To coincide with the mechanical rumblings of the Bank of England a couple of weeks back, the Guardian published a piece about the Phillips machine – an early hydraulic computer;
A sensation when it was unveiled at the London School of Economics in 1949, the Phillips machine used hydraulics to model the workings of the British economy but now looks, at first glance, like the brainchild of a nutty professor. Where the Bank’s team of in-house economists are equipped with state-of-the-art digital computers, the profession’s first stab at modelling was very much a do-it-yourself affair with a whiff of the Heath Robinson about it.
When combined with a nifty visualization of American consumer spending from the New York Times, the whole idea of data visualization kicked my cranial cogs into action. This interactive graphic provides a visual breakdown of spending, highlighting price changes over the previous 12 months. This enables us to see that eggs are almost 30% more expensive than in March 2007, while the average American spends more on chicken than computers.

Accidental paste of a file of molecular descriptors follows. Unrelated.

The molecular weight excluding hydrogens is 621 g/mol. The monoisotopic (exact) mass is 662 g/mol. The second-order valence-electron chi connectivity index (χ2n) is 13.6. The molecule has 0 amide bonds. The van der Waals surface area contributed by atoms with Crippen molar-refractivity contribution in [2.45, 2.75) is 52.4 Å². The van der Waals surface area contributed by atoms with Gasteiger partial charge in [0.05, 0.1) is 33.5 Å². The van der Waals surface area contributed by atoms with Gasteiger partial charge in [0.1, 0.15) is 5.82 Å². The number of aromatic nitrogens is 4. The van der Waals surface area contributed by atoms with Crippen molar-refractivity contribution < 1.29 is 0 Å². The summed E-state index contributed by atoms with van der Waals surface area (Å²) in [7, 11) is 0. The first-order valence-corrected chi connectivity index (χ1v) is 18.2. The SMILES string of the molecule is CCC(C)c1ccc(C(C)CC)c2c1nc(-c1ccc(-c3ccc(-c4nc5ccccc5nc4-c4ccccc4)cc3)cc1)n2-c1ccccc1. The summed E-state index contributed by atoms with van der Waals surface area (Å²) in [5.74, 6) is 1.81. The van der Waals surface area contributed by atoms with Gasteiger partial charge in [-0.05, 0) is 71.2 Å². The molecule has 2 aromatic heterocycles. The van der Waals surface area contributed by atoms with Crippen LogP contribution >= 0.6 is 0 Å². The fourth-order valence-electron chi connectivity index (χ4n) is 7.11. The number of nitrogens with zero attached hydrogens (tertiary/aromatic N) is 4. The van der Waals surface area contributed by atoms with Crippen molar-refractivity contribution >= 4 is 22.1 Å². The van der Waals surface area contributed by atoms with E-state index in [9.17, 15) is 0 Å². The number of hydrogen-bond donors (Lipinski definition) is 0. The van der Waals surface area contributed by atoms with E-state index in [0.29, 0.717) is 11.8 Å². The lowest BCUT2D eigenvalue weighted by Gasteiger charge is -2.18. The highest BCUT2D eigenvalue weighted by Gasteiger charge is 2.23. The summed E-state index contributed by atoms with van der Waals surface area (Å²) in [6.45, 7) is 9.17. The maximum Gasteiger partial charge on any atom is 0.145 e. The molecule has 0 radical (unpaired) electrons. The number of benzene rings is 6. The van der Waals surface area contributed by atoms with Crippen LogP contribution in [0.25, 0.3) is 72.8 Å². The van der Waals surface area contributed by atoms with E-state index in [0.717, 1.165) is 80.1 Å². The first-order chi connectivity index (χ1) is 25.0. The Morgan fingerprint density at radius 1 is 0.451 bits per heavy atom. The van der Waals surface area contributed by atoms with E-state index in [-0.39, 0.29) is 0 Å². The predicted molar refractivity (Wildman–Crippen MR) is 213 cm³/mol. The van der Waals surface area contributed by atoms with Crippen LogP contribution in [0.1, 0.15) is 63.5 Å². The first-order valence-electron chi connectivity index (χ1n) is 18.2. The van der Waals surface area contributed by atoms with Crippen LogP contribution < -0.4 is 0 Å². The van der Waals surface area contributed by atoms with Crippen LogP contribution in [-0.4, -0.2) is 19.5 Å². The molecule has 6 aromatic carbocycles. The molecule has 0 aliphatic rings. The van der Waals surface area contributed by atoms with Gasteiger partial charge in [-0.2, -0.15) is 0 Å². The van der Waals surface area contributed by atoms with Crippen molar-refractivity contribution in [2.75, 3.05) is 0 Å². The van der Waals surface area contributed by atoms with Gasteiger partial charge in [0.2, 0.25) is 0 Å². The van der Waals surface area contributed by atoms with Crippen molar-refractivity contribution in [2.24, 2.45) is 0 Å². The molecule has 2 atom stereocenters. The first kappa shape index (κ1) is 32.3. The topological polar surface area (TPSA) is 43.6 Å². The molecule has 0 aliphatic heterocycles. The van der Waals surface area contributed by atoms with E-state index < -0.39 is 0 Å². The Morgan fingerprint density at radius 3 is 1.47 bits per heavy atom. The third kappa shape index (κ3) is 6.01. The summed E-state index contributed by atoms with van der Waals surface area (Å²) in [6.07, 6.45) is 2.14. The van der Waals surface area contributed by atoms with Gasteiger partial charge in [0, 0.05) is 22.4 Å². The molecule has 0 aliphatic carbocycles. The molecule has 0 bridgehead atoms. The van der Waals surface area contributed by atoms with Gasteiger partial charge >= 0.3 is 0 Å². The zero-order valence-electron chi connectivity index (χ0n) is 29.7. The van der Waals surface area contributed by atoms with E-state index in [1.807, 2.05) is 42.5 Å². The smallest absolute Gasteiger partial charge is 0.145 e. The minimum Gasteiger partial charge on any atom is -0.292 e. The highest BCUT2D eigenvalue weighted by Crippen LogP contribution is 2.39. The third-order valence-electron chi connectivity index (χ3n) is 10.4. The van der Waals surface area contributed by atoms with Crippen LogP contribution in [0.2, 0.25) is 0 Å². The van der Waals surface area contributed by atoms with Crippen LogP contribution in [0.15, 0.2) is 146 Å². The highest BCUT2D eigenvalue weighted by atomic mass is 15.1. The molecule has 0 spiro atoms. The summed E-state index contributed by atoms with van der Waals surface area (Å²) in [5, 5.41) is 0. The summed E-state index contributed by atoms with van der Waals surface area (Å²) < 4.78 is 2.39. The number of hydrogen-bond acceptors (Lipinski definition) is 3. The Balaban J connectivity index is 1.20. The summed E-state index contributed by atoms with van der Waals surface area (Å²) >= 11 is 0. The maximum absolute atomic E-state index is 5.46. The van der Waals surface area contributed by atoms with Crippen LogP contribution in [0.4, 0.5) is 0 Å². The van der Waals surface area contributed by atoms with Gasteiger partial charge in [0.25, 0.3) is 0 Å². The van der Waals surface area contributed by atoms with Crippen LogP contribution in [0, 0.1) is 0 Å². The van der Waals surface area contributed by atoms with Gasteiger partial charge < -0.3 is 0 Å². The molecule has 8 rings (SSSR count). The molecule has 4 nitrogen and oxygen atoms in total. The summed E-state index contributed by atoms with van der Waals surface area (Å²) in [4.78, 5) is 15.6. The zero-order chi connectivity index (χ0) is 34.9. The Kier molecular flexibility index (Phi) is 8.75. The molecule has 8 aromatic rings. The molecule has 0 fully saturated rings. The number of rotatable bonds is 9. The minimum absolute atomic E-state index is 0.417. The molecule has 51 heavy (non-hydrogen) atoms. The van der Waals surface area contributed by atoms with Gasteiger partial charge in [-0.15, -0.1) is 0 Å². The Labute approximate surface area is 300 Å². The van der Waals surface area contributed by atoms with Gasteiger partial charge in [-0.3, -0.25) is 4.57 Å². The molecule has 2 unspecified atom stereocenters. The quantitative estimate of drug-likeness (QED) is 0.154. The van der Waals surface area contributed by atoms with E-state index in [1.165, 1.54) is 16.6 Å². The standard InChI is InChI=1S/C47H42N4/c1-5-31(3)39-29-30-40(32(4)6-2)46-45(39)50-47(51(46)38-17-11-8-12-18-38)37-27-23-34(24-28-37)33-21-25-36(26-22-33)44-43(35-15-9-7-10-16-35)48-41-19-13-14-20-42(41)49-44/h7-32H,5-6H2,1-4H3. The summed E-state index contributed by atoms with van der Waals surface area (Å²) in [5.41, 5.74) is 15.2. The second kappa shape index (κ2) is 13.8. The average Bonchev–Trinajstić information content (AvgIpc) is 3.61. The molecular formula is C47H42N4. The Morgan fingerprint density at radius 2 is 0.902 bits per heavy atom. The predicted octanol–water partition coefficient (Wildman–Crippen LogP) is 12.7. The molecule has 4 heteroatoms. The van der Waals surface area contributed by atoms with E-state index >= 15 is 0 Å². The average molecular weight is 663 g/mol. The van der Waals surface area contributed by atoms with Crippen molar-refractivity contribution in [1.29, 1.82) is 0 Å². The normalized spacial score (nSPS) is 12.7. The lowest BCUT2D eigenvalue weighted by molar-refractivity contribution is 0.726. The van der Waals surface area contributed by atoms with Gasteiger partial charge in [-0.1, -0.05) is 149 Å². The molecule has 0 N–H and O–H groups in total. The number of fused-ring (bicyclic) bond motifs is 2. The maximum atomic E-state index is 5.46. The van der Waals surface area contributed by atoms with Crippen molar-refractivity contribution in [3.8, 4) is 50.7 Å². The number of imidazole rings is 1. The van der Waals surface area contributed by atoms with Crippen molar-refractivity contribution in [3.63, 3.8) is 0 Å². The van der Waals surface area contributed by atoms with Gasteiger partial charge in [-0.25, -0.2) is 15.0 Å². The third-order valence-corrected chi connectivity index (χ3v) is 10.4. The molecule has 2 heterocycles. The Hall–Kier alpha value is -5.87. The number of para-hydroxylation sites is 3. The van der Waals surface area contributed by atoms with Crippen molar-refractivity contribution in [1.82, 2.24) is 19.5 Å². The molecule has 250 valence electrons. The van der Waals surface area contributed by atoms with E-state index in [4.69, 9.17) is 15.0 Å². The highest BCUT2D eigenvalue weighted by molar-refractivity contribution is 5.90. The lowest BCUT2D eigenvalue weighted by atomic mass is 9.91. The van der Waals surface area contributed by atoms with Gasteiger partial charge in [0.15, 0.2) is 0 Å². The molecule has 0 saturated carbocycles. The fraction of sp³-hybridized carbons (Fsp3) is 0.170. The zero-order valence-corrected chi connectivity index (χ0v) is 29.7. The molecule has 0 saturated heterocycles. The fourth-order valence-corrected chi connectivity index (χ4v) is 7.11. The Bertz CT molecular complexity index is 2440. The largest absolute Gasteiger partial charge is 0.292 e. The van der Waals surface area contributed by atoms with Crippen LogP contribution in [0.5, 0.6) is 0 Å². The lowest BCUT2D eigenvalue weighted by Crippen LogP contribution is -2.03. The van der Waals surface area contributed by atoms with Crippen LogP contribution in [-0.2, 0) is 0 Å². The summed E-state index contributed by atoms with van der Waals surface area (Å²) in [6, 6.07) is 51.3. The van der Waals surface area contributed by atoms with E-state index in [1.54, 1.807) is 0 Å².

While nifty, this visualization could easily be the tip of a great big iceberg of usefulness. If our day-to-day spending was logged and recorded (be it through anal retention or RFID), we’d be able to visualize and interact with our domestic spending through a similar framework as that used by the New York Times. Essentially, we’d be looking at some kind of virtual, personalised Phillips machine.
Want to compare the breakdown of your expenses for February with that of the average urban-dwelling male in the 26-30 age bracket? Want to add a dynamic element, and watch your financial fortunes ebb and flow over the past ten years? Perhaps isolating the precise moment at which things started to go wrong?
The potential utility of this kind of service could be vast, allowing the cash-blind and mathematically challenged to grok the intricacies of home economics.
Something to include in the next office software bundle, perhaps?
[image from the Science Museum]